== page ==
Flipping easy and

distributing fairly

Weekly challenge 192 — 21 November 2022

Week 192 - 21 Nov 2022

Task 1

You are given a positive integer, `$n`

.
Write a script to find the binary flip.

Example 1Input: $n = 5 Output: 2 First find the binary equivalent of the given integer, 101. Then flip the binary digits 0 -> 1 and 1 -> 0 and we get 010. So Binary 010 => Decimal 2.Example 2Input: $n = 4 Output: 3 Decimal 4 = Binary 100 Flip 0 -> 1 and 1 -> 0, we get 011. Binary 011 = Decimal 3Example 3Input: $n = 6 Output: 1 Decimal 6 = Binary 110 Flip 0 -> 1 and 1 -> 0, we get 001. Binary 001 = Decimal 1

Our first task this week is to take a positive integer, render it in binary, swap the zeroes for ones and vice versa, and output the result in decimal.

It's tempting to use the Perl bitwise not operator (~) to flip the bits, but inspection of the examples shows that's not quite what's wanted. The reason is that while we normally express 4, for example, as 100 in binary, the computer considers it to be 0000000000000100. Applying the ~ operator to that gives us 1111111111111011, which isn't the desired answer.

To get around that, note that the supplied number will always start with a 1 in its simple binary representation, so its flipped value will start with 0. And in its 16 (or whatever) bit representation, that will be preceded by a lot of 1s. So as it's just a string, we can safely just strip off all the leading 1s and the algorithm boils down to just two lines:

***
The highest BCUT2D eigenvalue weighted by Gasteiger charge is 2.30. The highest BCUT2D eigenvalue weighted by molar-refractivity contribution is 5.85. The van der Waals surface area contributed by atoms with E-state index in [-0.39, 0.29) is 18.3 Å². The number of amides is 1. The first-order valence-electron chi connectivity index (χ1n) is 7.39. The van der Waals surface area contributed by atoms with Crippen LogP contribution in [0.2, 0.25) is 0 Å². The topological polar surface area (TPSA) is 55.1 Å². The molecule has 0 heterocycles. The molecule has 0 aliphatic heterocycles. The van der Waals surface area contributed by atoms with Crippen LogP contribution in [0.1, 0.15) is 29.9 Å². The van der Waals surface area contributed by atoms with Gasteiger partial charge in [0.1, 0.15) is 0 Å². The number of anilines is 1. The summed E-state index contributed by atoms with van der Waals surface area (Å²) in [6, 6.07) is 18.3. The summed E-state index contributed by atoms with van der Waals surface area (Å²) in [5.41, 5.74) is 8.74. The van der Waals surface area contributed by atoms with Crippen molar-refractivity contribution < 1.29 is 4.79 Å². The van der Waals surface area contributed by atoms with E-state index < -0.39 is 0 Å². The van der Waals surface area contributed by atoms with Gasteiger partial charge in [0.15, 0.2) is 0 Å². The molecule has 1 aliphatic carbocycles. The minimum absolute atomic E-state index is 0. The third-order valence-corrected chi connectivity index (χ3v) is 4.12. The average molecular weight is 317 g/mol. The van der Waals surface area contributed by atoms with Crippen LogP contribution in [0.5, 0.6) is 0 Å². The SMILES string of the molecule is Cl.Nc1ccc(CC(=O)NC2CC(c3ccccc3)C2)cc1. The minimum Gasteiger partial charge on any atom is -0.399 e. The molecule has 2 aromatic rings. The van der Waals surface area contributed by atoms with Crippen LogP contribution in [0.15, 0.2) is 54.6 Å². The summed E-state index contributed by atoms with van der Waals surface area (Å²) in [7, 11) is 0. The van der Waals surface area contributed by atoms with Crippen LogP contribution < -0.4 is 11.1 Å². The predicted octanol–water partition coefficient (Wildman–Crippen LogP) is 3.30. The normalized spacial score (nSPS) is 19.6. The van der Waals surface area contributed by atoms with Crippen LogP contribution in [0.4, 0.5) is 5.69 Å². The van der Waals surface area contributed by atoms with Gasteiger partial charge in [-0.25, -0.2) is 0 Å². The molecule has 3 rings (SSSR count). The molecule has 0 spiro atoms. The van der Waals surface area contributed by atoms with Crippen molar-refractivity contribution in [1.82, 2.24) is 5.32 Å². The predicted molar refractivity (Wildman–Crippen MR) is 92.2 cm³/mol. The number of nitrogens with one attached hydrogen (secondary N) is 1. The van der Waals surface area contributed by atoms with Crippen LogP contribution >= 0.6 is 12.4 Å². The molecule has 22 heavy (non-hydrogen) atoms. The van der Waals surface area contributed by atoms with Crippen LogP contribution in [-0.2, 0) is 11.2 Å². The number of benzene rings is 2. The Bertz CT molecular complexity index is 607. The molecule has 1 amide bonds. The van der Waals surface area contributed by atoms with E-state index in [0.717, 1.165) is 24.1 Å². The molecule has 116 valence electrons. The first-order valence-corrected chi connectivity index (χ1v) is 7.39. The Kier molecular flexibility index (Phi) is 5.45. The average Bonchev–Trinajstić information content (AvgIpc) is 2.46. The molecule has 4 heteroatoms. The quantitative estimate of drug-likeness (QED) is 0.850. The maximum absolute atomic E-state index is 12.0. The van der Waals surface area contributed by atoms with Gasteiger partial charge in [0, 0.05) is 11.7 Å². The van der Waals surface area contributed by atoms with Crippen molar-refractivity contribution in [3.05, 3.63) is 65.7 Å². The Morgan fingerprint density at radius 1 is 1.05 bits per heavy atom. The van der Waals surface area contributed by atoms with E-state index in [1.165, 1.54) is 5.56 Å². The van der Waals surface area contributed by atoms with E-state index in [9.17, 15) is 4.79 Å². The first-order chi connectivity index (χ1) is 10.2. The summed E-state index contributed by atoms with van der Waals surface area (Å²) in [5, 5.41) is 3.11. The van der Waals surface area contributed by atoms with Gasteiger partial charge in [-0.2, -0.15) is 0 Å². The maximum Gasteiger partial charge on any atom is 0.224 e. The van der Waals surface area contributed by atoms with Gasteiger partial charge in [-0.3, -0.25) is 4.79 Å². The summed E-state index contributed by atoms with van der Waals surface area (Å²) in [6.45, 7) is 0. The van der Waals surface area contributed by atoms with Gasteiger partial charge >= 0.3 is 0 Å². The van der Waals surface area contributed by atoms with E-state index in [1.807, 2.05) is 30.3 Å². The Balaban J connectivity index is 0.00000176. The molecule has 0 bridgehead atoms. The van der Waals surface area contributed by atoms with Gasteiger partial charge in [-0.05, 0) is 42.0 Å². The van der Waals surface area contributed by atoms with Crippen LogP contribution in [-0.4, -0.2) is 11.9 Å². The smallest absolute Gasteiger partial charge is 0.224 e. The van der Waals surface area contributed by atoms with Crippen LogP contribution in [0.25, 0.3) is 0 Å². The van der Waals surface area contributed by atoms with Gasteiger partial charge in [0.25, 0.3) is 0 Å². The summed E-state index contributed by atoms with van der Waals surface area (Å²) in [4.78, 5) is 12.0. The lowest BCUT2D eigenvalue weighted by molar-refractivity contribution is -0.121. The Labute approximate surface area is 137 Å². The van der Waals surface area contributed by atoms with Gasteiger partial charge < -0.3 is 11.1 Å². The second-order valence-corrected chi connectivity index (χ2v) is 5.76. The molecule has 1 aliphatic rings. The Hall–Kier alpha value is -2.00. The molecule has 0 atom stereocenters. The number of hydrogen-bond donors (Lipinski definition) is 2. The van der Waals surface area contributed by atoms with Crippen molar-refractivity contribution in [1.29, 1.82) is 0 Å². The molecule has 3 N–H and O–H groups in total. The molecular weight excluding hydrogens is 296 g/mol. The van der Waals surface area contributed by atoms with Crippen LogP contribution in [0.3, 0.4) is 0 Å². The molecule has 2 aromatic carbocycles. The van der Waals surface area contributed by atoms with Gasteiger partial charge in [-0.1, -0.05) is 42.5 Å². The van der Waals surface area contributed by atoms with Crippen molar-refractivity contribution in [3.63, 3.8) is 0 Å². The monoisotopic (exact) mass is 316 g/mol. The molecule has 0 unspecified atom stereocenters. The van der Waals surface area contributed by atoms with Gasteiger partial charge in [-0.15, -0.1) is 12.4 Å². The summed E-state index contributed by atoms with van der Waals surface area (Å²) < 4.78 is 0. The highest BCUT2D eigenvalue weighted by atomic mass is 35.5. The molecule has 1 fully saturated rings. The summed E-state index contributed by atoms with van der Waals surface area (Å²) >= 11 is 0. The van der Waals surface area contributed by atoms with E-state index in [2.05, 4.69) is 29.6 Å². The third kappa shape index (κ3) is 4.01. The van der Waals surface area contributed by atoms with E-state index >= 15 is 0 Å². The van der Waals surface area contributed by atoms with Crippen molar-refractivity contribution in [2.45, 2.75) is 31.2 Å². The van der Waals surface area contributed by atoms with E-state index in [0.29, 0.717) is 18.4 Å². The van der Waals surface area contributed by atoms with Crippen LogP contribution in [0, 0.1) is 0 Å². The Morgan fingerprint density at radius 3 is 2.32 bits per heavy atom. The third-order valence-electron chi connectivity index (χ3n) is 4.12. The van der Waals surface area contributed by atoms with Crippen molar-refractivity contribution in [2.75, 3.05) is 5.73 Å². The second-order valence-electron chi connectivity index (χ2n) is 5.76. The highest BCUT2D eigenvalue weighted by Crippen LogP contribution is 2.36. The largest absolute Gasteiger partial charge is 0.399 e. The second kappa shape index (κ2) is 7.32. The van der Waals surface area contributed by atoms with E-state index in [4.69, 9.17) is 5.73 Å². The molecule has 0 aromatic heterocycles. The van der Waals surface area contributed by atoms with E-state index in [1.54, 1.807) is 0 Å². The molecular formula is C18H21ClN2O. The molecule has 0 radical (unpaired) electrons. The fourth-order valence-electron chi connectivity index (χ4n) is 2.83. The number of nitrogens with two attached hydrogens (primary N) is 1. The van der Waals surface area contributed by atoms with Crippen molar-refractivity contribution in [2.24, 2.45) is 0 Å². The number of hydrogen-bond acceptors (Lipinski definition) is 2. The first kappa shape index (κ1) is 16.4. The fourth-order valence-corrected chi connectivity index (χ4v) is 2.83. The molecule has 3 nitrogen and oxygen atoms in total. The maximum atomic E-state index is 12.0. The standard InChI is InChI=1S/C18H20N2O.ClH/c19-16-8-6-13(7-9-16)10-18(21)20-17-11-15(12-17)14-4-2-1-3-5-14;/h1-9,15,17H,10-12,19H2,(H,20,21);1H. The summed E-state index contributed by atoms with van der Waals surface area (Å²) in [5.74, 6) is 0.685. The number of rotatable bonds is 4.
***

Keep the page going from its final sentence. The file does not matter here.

$flip = sprintf('%b', ~ $test); $flip =~ s|^1+||;

#!/usr/bin/perl # Peter Campbell Smith - 2022-11-21 # PWC 192 task 1 use v5.28; use utf8; use warnings; my (@tests, $test, $flip); @tests = (5, 4, 6, 127, 128, 1234, 999999, 7294019678); # loop over tests while ($test = shift @tests) { $flip = sprintf('%b', $test); say qq[\nInput: $test = 0b$flip]; # 'not' the input and remove leading ones $flip = sprintf('%b', ~ $test); $flip =~ s|^1+||; say qq[Output: ] . oct('0b' . $flip) . qq[ = 0b$flip]; }

Input: 5 = 0b101 Output: 2 = 0b010 Input: 4 = 0b100 Output: 3 = 0b011 Input: 6 = 0b110 Output: 1 = 0b001 Input: 127 = 0b1111111 Output: 0 = 0b0000000 Input: 128 = 0b10000000 Output: 127 = 0b01111111 Input: 1234 = 0b10011010010 Output: 813 = 0b01100101101 Input: 999999 = 0b11110100001000111111 Output: 48576 = 0b00001011110111000000 Input: 7294019678 = 0b110110010110000011110100001011110 Output: 1295914913 = 0b001001101001111100001011110100001

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Peter Campbell Smith is hereby placed in the public domain